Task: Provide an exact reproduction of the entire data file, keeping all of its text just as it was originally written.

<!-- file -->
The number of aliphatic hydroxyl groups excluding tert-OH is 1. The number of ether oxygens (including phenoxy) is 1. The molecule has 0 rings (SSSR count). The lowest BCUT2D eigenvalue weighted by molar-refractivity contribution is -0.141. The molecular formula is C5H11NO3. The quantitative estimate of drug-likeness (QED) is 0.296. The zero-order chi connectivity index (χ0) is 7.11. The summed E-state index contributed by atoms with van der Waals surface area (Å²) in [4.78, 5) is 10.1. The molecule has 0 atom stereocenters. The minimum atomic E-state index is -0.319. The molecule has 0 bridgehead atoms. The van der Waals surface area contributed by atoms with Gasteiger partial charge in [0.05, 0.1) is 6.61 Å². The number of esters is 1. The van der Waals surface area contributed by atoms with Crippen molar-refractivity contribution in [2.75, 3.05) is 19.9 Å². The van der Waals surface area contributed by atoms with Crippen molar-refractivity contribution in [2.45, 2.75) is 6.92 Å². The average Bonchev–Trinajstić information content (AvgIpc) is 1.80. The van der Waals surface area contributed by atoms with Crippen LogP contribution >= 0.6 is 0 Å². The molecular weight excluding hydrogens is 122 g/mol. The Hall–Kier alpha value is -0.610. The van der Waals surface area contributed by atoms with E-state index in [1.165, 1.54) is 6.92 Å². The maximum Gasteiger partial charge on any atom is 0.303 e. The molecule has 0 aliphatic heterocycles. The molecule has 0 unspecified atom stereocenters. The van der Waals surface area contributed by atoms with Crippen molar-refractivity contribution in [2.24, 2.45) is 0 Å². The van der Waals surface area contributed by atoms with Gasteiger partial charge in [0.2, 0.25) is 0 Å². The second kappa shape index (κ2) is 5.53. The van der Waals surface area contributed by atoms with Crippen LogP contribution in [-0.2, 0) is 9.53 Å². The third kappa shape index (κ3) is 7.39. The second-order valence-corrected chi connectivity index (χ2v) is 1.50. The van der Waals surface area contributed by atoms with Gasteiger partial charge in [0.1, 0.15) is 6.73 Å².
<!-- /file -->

The number of aliphatic hydroxyl groups excluding tert-OH is 1. The number of ether oxygens (including phenoxy) is 1. The molecule has 0 rings (SSSR count). The lowest BCUT2D eigenvalue weighted by molar-refractivity contribution is -0.141. The molecular formula is C5H11NO3. The quantitative estimate of drug-likeness (QED) is 0.296. The zero-order chi connectivity index (χ0) is 7.11. The summed E-state index contributed by atoms with van der Waals surface area (Å²) in [4.78, 5) is 10.1. The molecule has 0 atom stereocenters. The minimum atomic E-state index is -0.319. The molecule has 0 bridgehead atoms. The van der Waals surface area contributed by atoms with Gasteiger partial charge in [0.05, 0.1) is 6.61 Å². The number of esters is 1. The van der Waals surface area contributed by atoms with Crippen molar-refractivity contribution in [2.75, 3.05) is 19.9 Å². The van der Waals surface area contributed by atoms with Crippen molar-refractivity contribution in [2.45, 2.75) is 6.92 Å². The average Bonchev–Trinajstić information content (AvgIpc) is 1.80. The van der Waals surface area contributed by atoms with Crippen LogP contribution >= 0.6 is 0 Å². The molecular weight excluding hydrogens is 122 g/mol. The Hall–Kier alpha value is -0.610. The van der Waals surface area contributed by atoms with E-state index in [1.165, 1.54) is 6.92 Å². The maximum Gasteiger partial charge on any atom is 0.303 e. The molecule has 0 aliphatic heterocycles. The molecule has 0 unspecified atom stereocenters. The van der Waals surface area contributed by atoms with Crippen molar-refractivity contribution in [2.24, 2.45) is 0 Å². The van der Waals surface area contributed by atoms with Gasteiger partial charge in [0.2, 0.25) is 0 Å². The second kappa shape index (κ2) is 5.53. The van der Waals surface area contributed by atoms with Crippen LogP contribution in [-0.2, 0) is 9.53 Å². The third kappa shape index (κ3) is 7.39. The second-order valence-corrected chi connectivity index (χ2v) is 1.50. The van der Waals surface area contributed by atoms with Gasteiger partial charge in [0.1, 0.15) is 6.73 Å².